Electoral College

An old friend of mine called me today sassing me with jokes about my piece on Sarah Palin.  He’s afraid that too many men are going to use their below the belt brains to make their voting decision.  I carefully informed him that although I found Sarah very attractive physically, I wasn’t going to vote Republican.  He then told me my vote wasn’t going to count anyway.  He said because of the way the Electoral College works, my vote, along with all the other democratic votes, won’t be used because it’s winner take all in each state, and currently Tennessee is running almost 2-to-1 for McCain.  That won’t keep me from voting, but it sure is a downer bit of knowledge.

His state, Florida, is slightly for McCain, but can still go either way.  I wonder if I should move to Florida and register there quickly?  Or would it be better to move to Colorado where the democrats have a slight edge and help them solidify the lead.  (I have no idea what the voter registration rules are, though.)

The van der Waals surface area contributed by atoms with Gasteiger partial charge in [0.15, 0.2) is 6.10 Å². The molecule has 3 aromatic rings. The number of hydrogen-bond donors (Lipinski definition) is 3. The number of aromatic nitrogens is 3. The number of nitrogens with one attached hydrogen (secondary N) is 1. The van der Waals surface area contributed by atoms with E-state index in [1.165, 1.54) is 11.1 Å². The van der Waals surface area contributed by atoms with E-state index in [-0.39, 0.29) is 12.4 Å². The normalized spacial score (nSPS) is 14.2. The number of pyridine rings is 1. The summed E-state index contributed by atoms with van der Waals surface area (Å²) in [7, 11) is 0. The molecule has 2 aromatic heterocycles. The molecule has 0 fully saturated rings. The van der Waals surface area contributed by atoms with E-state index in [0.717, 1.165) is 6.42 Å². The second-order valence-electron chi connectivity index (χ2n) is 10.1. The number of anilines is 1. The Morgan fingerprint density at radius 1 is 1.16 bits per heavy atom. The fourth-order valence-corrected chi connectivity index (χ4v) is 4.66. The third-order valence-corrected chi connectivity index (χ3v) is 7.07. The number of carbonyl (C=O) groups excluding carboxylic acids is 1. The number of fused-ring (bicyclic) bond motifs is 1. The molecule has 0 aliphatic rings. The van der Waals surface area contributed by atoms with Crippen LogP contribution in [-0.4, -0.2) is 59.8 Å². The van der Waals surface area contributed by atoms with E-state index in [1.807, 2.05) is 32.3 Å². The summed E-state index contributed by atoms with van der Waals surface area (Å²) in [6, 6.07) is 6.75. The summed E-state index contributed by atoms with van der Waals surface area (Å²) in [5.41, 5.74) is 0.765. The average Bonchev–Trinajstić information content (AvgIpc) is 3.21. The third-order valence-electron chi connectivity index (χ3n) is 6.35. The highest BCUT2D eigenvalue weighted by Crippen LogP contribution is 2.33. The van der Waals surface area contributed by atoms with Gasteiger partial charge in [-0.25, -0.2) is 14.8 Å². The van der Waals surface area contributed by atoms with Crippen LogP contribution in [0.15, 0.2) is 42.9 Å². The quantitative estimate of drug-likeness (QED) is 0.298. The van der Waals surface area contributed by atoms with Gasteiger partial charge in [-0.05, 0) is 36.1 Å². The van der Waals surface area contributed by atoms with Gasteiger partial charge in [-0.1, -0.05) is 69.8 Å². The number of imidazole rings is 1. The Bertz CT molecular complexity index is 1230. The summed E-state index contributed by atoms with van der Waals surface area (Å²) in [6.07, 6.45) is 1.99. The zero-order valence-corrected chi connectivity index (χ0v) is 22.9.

To play with these fun numbers, I found www.electoral-vote.com for quick statistics on state by state polling.  I wish I knew more about these people to know if their statistics are accurate and if the creators of this web page are biased for either party.  Politics really creates some fantastic web activity, and it’s extremely hard to know what’s real and not real.  Snopes.com is a great place to check rumors of any kind, but during the election it has become a great political lie-detecting tool.

I can understand the theory behind the Electoral College, but I wonder why we can’t have direct voting, instead of using this ancient indirect method.  The Wikipedia article I linked to above is quite fascinating, and gives many pro and con points to the concept.  I can understand some of the pro Electoral College points in the abstract, but I just feel the one person one vote concept is more fair.  I doubt things will ever change, so keeping an eye on www.electoral-vote.com is probably the best way to take the political pulse each day.  If the Electoral College is the whole game, then stats following it are the ones to watch.

Jim

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